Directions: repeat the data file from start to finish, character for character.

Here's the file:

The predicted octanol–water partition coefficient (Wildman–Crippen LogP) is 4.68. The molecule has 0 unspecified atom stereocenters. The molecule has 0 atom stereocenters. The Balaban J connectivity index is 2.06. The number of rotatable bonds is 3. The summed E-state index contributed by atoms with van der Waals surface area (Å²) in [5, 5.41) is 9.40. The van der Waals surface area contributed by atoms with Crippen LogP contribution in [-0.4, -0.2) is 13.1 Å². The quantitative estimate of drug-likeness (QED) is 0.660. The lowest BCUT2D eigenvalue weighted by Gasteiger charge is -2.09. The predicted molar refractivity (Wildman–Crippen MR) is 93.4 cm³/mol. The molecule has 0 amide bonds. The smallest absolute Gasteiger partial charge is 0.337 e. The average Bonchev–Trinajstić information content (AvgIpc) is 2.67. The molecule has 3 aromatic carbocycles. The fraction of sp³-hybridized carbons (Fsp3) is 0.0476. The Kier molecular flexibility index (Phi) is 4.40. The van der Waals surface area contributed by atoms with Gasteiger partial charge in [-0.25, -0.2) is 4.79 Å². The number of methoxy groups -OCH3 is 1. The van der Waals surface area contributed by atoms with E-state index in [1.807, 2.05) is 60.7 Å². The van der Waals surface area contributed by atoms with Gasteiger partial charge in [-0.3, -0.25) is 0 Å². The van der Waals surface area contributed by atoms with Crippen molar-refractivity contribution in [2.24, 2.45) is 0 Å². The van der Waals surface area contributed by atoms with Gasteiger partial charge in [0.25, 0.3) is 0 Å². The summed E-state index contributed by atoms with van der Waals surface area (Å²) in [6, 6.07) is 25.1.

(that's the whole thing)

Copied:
The predicted octanol–water partition coefficient (Wildman–Crippen LogP) is 4.68. The molecule has 0 unspecified atom stereocenters. The molecule has 0 atom stereocenters. The Balaban J connectivity index is 2.06. The number of rotatable bonds is 3. The summed E-state index contributed by atoms with van der Waals surface area (Å²) in [5, 5.41) is 9.40. The van der Waals surface area contributed by atoms with Crippen LogP contribution in [-0.4, -0.2) is 13.1 Å². The quantitative estimate of drug-likeness (QED) is 0.660. The lowest BCUT2D eigenvalue weighted by Gasteiger charge is -2.09. The predicted molar refractivity (Wildman–Crippen MR) is 93.4 cm³/mol. The molecule has 0 amide bonds. The smallest absolute Gasteiger partial charge is 0.337 e. The average Bonchev–Trinajstić information content (AvgIpc) is 2.67. The molecule has 3 aromatic carbocycles. The fraction of sp³-hybridized carbons (Fsp3) is 0.0476. The Kier molecular flexibility index (Phi) is 4.40. The van der Waals surface area contributed by atoms with Gasteiger partial charge in [-0.25, -0.2) is 4.79 Å². The number of methoxy groups -OCH3 is 1. The van der Waals surface area contributed by atoms with E-state index in [1.807, 2.05) is 60.7 Å². The van der Waals surface area contributed by atoms with Gasteiger partial charge in [-0.3, -0.25) is 0 Å². The van der Waals surface area contributed by atoms with Crippen molar-refractivity contribution in [2.24, 2.45) is 0 Å². The van der Waals surface area contributed by atoms with Gasteiger partial charge in [0.25, 0.3) is 0 Å². The summed E-state index contributed by atoms with van der Waals surface area (Å²) in [6, 6.07) is 25.1.